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A Christian
by [?]

One day that summer, I came away from a luncheon in company of an old College chum. Always exciting to meet those one hasn’t seen for years; and as we walked across the Park together I kept looking at him askance. He had altered a good deal. Lean he always was, but now very lean, and so upright that his parson’s coat was overhung by the back of his long and narrow head, with its dark grizzled hair, which thought had not yet loosened on his forehead. His clean-shorn face, so thin and oblong, was remarkable only for the eyes: dark-browed and lashed, and coloured like bright steel, they had a fixity in them, a sort of absence, on one couldn’t tell what business. They made me think of torture. And his mouth always gently smiling, as if its pinched curly sweetness had been commanded, was the mouth of a man crucified–yes, crucified!

Tramping silently over the parched grass, I felt that if we talked, we must infallibly disagree; his straight-up, narrow forehead so suggested a nature divided within itself into compartments of iron.

It was hot that day, and we rested presently beside the Serpentine. On its bright waters were the usual young men, sculling themselves to and fro with their usual sad energy, the usual promenaders loitering and watching them, the usual dog that swam when it did not bark, and barked when it did not swim; and my friend sat smiling, twisting between his thin fingers the little gold cross on his silk vest.

Then all of a sudden we did begin to talk; and not of those matters of which the well-bred naturally converse–the habits of the rarer kinds of ducks, and the careers of our College friends, but of something never mentioned in polite society.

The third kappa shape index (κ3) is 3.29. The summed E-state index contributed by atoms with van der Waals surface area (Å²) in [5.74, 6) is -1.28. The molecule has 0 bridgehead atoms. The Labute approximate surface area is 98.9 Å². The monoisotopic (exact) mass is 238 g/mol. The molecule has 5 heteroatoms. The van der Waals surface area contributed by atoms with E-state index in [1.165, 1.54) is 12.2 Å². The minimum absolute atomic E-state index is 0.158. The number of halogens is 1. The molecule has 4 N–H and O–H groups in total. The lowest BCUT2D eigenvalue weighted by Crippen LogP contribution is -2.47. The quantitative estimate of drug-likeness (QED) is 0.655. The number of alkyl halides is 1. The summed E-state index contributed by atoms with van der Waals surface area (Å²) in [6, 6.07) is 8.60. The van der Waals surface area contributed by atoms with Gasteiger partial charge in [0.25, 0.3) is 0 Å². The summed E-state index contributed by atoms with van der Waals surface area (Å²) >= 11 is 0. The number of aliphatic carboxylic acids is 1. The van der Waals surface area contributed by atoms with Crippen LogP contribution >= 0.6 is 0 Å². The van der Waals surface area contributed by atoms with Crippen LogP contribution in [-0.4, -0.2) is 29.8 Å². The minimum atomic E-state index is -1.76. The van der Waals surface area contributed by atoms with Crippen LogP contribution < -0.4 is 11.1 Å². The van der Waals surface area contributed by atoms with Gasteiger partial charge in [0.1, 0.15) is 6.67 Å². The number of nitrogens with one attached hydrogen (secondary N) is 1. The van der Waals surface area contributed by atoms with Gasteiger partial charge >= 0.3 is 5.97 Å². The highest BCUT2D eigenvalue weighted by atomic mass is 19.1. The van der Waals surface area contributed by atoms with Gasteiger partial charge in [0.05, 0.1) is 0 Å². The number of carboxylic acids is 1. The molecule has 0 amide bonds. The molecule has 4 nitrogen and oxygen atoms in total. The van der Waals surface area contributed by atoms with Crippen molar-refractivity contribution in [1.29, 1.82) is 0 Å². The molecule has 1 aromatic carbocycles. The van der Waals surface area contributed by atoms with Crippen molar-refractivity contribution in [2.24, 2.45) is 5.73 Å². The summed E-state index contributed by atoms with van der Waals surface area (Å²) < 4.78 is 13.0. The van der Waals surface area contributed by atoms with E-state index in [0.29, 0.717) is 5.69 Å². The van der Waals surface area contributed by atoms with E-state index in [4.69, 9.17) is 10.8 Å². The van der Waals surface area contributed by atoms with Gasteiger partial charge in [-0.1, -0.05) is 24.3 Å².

At lunch our hostess had told me the sad story of an unhappy marriage, and I had itched spiritually to find out what my friend, who seemed so far away from me, felt about such things. And now I determined to find out.

“Tell me,” I asked him, “which do you consider most important–the letter or the spirit of Christ’s teachings?”

“My dear fellow,” he answered gently, “what a question! How can you separate them?”

“Well, is it not the essence of His doctrine that the spirit is all important, and the forms of little value? Does not that run through all the Sermon on the Mount?”


“If, then,” I said, “Christ’s teaching is concerned with the spirit, do you consider that Christians are justified in holding others bound by formal rules of conduct, without reference to what is passing in their spirits?”

“If it is for their good.”

“What enables you to decide what is for their good?”

“Surely, we are told.”

“Not to judge, that ye be not judged.”

“Oh! but we do not, ourselves, judge; we are but impersonal ministers of the rules of God.”

“Ah! Do general rules of conduct take account of the variations of the individual spirit?”

He looked at me hard, as if he began to scent heresy.

“You had better explain yourself more fully,” he said. “I really don’t follow.”

“Well, let us take a concrete instance. We know Christ’s saying of the married that they are one flesh! But we know also that there are wives who continue to live the married life with dreadful feelings of spiritual revolt wives who have found out that, in spite of all their efforts, they have no spiritual affinity with their husbands. Is that in accordance with the spirit of Christ’s teaching, or is it not?”

“We are told—-” he began.

“I have admitted the definite commandment: ‘They twain shall be one flesh.’ There could not be, seemingly, any more rigid law laid down; how do you reconcile it with the essence of Christ’s teaching? Frankly, I want to know: Is there or is there not a spiritual coherence in Christianity, or is it only a gathering of laws and precepts, with no inherent connected spiritual philosophy?”